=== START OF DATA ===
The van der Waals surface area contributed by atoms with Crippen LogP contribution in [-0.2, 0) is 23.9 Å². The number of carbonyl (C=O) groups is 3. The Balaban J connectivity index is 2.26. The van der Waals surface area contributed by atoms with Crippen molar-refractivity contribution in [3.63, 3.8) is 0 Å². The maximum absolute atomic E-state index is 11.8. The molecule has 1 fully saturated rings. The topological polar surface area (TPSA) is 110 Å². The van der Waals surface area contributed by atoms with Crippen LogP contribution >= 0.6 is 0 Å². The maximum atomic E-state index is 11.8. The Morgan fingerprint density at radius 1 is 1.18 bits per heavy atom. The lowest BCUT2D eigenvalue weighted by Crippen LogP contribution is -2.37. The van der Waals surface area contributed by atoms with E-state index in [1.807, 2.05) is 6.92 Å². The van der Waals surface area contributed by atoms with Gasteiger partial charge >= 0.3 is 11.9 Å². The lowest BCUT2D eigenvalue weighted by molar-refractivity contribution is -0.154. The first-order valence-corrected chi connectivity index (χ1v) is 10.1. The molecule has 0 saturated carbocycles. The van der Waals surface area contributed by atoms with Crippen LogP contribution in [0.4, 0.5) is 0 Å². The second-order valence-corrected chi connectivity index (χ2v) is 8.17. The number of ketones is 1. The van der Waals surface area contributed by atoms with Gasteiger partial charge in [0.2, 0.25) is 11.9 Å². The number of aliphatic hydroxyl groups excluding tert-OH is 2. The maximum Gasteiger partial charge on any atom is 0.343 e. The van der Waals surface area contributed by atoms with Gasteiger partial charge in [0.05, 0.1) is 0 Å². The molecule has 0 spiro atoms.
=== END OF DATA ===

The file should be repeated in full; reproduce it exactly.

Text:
The van der Waals surface area contributed by atoms with Crippen LogP contribution in [-0.2, 0) is 23.9 Å². The number of carbonyl (C=O) groups is 3. The Balaban J connectivity index is 2.26. The van der Waals surface area contributed by atoms with Crippen molar-refractivity contribution in [3.63, 3.8) is 0 Å². The maximum absolute atomic E-state index is 11.8. The molecule has 1 fully saturated rings. The topological polar surface area (TPSA) is 110 Å². The van der Waals surface area contributed by atoms with Crippen LogP contribution >= 0.6 is 0 Å². The maximum atomic E-state index is 11.8. The Morgan fingerprint density at radius 1 is 1.18 bits per heavy atom. The lowest BCUT2D eigenvalue weighted by Crippen LogP contribution is -2.37. The van der Waals surface area contributed by atoms with E-state index in [1.807, 2.05) is 6.92 Å². The van der Waals surface area contributed by atoms with Gasteiger partial charge >= 0.3 is 11.9 Å². The lowest BCUT2D eigenvalue weighted by molar-refractivity contribution is -0.154. The first-order valence-corrected chi connectivity index (χ1v) is 10.1. The molecule has 0 saturated carbocycles. The van der Waals surface area contributed by atoms with Crippen LogP contribution in [0.4, 0.5) is 0 Å². The second-order valence-corrected chi connectivity index (χ2v) is 8.17. The number of ketones is 1. The van der Waals surface area contributed by atoms with Gasteiger partial charge in [0.2, 0.25) is 11.9 Å². The number of aliphatic hydroxyl groups excluding tert-OH is 2. The maximum Gasteiger partial charge on any atom is 0.343 e. The van der Waals surface area contributed by atoms with Gasteiger partial charge in [0.05, 0.1) is 0 Å². The molecule has 0 spiro atoms.